There are shampoos and conditioners for every hair type which makes picking out the right products pretty easy, unless of course you don’t know how to know your hair type. You may know that you hair is curly, but is it medium or thick? Or maybe you can’t decide if your hair is wavy or straight?
Knowing your hair type is crucial to figuring out the best haircare routine for you. Your hair type can help you decide which shampoo and conditioner to use based on whether you need moisture or less, or a deeper or gentler clean. It can help you figure out how often you should be washing your hair, and which hair brushes are best to keep your hair free of frizz.
If you aren’t 100% of your hair type, we’re going to go in depth to help you figure out your hair type once and for all.
How To Know Your Hair Type
The four types of hair are straight, wavy, curly, and coily. Figuring out which of these best describes your hair is fairly easy. The next time you wash your hair, let it air dry.
Hair that dries with no bend is straight. Hair that dries with at least a slight bend is considered wavy. If you hair has a round curl, your hair is curly. Oily hair will shrink as it goes from wet to dry and the hair will form very dense and small curls that can be round or more wiry with a zig-zag pattern.
How To Know Hair Texture
Hair texture can be fine, medium, or thick. Sometimes people confuse their hair texture with how thick or thin their hair appears overall, but it’s actually about how thick or thin an individual strand is. Someone with a full-looking head of hair may seem to have thick hair, when in reality they simply have a lot of hair. The best way to understand your hair texture is to do the strand test.
The Strand Test
Take a strand of hair between your fingertips. If you don’t feel it all, your hair is thin. If the hair is thick you will feel a coarse strand that you can easily turn over between your fingertips. A medium strand will be felt between your fingertips but won’t be so thick and noticeably coarse.
Characteristics of the Different Hair Textures
Fine hair is less able to hold a hairstyle than the other hair textures and tends to have less volume. This is because people with fine hair actually tend to have more hairs on their head than medium and thick hair textures, which means more oil glands, and therefore more oil.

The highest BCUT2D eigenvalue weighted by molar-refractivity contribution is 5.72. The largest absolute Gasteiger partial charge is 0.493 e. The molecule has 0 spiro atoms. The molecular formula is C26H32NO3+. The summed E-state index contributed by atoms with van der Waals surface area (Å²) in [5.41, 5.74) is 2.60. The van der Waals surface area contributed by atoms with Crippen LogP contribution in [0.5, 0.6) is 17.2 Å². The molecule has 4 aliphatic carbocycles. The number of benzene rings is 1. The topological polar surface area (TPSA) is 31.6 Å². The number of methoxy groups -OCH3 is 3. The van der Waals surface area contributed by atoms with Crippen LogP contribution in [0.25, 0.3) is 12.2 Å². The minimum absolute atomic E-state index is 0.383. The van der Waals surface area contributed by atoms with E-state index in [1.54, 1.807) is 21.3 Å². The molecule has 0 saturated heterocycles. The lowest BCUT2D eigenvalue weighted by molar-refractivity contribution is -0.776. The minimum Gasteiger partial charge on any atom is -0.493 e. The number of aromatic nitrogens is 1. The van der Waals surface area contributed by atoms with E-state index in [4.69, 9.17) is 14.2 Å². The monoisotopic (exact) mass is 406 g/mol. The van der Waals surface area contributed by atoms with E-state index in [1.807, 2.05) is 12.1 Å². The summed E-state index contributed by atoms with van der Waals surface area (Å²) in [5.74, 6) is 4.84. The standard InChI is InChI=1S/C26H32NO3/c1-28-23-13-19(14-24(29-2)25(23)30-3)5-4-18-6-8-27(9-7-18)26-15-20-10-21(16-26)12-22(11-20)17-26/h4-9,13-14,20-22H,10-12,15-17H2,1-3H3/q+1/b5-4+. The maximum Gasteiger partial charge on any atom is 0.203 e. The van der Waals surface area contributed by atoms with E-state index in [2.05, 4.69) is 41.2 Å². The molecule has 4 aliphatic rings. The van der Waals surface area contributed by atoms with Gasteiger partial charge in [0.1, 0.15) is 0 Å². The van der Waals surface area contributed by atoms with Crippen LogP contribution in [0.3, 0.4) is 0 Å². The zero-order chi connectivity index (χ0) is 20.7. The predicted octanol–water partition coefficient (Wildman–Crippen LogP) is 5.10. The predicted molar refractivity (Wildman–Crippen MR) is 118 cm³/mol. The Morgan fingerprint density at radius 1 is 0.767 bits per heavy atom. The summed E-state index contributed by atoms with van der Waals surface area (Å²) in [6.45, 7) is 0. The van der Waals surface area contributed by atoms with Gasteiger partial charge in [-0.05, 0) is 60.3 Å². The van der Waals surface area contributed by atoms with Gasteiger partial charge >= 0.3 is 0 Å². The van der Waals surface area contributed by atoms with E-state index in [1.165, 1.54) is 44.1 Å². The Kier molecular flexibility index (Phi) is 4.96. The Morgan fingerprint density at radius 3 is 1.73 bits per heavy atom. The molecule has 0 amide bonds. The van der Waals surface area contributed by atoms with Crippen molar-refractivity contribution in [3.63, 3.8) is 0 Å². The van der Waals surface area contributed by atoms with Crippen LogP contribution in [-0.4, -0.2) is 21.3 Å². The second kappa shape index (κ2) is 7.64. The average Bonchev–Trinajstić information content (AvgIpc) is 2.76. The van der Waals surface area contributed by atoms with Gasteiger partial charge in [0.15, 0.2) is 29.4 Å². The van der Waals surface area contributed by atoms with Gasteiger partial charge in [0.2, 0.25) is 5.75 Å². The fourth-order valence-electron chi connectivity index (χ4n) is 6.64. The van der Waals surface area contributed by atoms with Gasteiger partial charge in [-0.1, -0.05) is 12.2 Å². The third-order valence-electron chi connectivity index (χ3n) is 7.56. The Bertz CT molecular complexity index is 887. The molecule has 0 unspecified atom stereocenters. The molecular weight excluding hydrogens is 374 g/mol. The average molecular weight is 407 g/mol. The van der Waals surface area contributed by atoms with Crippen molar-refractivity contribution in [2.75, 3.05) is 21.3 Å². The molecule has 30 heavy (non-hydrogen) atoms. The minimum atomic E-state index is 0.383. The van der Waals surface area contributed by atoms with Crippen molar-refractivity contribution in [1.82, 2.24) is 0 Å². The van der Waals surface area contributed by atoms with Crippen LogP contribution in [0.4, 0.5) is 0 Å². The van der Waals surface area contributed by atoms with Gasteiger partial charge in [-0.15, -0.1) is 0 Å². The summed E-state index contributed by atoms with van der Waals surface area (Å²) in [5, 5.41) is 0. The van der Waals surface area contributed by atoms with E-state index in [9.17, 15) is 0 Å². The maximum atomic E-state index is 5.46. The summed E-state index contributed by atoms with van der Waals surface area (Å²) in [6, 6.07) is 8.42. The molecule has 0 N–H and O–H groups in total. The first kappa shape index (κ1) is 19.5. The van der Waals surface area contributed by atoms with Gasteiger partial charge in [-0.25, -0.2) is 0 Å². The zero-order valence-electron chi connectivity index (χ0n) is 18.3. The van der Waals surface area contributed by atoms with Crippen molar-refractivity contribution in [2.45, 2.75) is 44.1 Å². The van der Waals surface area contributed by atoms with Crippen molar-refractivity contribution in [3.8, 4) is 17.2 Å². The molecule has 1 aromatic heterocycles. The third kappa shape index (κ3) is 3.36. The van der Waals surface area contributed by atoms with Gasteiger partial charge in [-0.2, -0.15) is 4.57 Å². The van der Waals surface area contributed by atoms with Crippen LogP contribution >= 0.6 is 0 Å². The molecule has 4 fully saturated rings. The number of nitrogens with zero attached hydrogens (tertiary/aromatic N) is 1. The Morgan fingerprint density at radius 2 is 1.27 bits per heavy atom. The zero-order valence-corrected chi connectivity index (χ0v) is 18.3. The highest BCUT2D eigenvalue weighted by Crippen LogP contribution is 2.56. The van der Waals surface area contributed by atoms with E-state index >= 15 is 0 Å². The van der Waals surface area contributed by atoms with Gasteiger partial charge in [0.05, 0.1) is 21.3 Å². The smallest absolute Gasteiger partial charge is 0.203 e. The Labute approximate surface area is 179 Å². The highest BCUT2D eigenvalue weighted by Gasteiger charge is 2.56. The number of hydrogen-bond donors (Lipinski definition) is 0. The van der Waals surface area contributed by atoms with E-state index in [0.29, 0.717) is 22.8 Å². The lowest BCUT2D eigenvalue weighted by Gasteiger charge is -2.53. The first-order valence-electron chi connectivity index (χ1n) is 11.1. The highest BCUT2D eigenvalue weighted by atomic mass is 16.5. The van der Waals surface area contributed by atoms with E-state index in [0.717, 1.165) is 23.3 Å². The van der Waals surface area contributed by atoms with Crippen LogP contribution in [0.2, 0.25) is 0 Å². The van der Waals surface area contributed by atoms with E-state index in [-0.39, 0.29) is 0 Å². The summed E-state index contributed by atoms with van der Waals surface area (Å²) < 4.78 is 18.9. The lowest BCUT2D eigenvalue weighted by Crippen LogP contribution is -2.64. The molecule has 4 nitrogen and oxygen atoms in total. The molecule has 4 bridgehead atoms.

- CON: doesn’t hold hairstyles well
- CON: prone to oiliness
- CON: less volume
- PRO: naturally smooth and silky
- PRO: quick to wash, dry and style
Medium hair tends to hold some of the best of both worlds as far as haircare is concerned as it is the least likely hair texture to become damaged and it tends to hold a hairstyle well.
- PRO: lease prone to damage
- CON: more likely to deal with frizz
- PRO: holds styles easily
Thick or coarse hair is the most likely to suffer from damage as its the most fragile of all the hair textures.
PRO: can go 6-7 days without washing due to lack of excess sebaceous oil
CON: dryness of the scalp and hair
CON: less manageable
PRO: can handle more heat
CON: takes the longest time to dry
Hair Type Chart
The hair type chart breaks down the 4 types of hair into 3 different types for each in order of intensity.
Type 1 Hair: Straight
Type 1A: This is the straightest hair type. It has no bend or curl whatsoever and is typically very thin. It’s the rarest of the 12 hair types and is normally found in people of Asian descent.
Type 1B: These hair types have some bend to the hair. This hair type has slightly more texture than 1A hair.
Type 1C: Type 1C is not quite wavy, but looks tousled and tends to have thicker strands than 1A and 1B hair types.
Type 2 Hair: Wavy
Type 2A: The Type 2A hair type has the loosest waves of all the Type 2s. 2A has slight wave and body.
Type 2B: A 2B head of hair has more of a typical wave pattern with S-bend waves but the roots of the hair are still straight. This hair type tends to struggle with frizz.
Type 2C: Type 2C hair has waves starting at the roots and continuing all the way down to the ends of the hair. The waves are still defined in a S-bend shape as opposed to a round curl.
Type 3 Hair: Curly
Type 3A: 3A hair has well-defined, large curls with a fine or medium texture.
Type 3B: Type 3B curls are small and springy with lots of bounce and volume. 3B hair will medium to thick in texture.
Type 3C: 3C curls are small in circumference, often smaller than the width of your finger. 3C curls are small like 4C coils, but they aren’t as dry or as springy as 4C.
Type 4 Hair: Coily
Type 4A: Type 4A coils are springy and voluminous. It experiences the least shrinkage when drying of the coils hair types,
Type 4B: 4B coils tend to have a tight zigzag pattern that are less defined than 4A coils.
Type 4C: Type 4C hair is very densely coiled with a curl pattern that is difficult to distinguish. It experiences the most shrinkage when dry.
How to Know Your Hair Type Conclusion
Knowing your hair type is a key step to learning how to properly take care of your hair. Your hair type can tell you what it needs and what you should avoid to keep your hair healthy. It can also determine how to choose the best haircuts and styles for your hair. Working with your hair type instead of against will give you the best results.